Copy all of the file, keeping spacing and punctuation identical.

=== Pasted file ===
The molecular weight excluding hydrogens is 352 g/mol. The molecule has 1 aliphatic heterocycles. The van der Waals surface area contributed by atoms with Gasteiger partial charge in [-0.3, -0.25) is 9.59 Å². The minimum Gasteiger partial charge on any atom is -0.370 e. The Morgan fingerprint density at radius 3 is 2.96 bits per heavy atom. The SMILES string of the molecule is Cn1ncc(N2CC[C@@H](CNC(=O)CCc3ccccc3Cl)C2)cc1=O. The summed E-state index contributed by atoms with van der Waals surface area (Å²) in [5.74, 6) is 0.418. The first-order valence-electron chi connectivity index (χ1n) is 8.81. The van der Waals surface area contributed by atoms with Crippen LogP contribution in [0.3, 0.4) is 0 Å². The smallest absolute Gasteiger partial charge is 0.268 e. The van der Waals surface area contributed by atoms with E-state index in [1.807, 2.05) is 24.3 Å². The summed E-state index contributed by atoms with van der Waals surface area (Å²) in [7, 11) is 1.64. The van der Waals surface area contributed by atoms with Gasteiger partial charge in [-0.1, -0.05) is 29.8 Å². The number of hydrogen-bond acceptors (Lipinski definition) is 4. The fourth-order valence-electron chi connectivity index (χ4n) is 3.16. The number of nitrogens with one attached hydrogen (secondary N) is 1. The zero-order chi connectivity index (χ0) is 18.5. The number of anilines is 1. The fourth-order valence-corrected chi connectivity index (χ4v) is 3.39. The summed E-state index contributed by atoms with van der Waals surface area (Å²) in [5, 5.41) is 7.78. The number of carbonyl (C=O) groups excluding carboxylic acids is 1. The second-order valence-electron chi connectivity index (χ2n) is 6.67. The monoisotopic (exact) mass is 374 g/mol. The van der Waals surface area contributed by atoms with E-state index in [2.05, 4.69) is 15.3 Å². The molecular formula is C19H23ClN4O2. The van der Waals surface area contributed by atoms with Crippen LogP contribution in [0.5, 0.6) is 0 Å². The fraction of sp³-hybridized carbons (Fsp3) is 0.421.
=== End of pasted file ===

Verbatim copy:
The molecular weight excluding hydrogens is 352 g/mol. The molecule has 1 aliphatic heterocycles. The van der Waals surface area contributed by atoms with Gasteiger partial charge in [-0.3, -0.25) is 9.59 Å². The minimum Gasteiger partial charge on any atom is -0.370 e. The Morgan fingerprint density at radius 3 is 2.96 bits per heavy atom. The SMILES string of the molecule is Cn1ncc(N2CC[C@@H](CNC(=O)CCc3ccccc3Cl)C2)cc1=O. The summed E-state index contributed by atoms with van der Waals surface area (Å²) in [5.74, 6) is 0.418. The first-order valence-electron chi connectivity index (χ1n) is 8.81. The van der Waals surface area contributed by atoms with Crippen LogP contribution in [0.3, 0.4) is 0 Å². The smallest absolute Gasteiger partial charge is 0.268 e. The van der Waals surface area contributed by atoms with E-state index in [1.807, 2.05) is 24.3 Å². The summed E-state index contributed by atoms with van der Waals surface area (Å²) in [7, 11) is 1.64. The van der Waals surface area contributed by atoms with Gasteiger partial charge in [-0.1, -0.05) is 29.8 Å². The number of hydrogen-bond acceptors (Lipinski definition) is 4. The fourth-order valence-electron chi connectivity index (χ4n) is 3.16. The number of nitrogens with one attached hydrogen (secondary N) is 1. The zero-order chi connectivity index (χ0) is 18.5. The number of anilines is 1. The fourth-order valence-corrected chi connectivity index (χ4v) is 3.39. The summed E-state index contributed by atoms with van der Waals surface area (Å²) in [5, 5.41) is 7.78. The number of carbonyl (C=O) groups excluding carboxylic acids is 1. The second-order valence-electron chi connectivity index (χ2n) is 6.67. The monoisotopic (exact) mass is 374 g/mol. The van der Waals surface area contributed by atoms with E-state index in [2.05, 4.69) is 15.3 Å². The molecular formula is C19H23ClN4O2. The van der Waals surface area contributed by atoms with Crippen LogP contribution in [0.5, 0.6) is 0 Å². The fraction of sp³-hybridized carbons (Fsp3) is 0.421.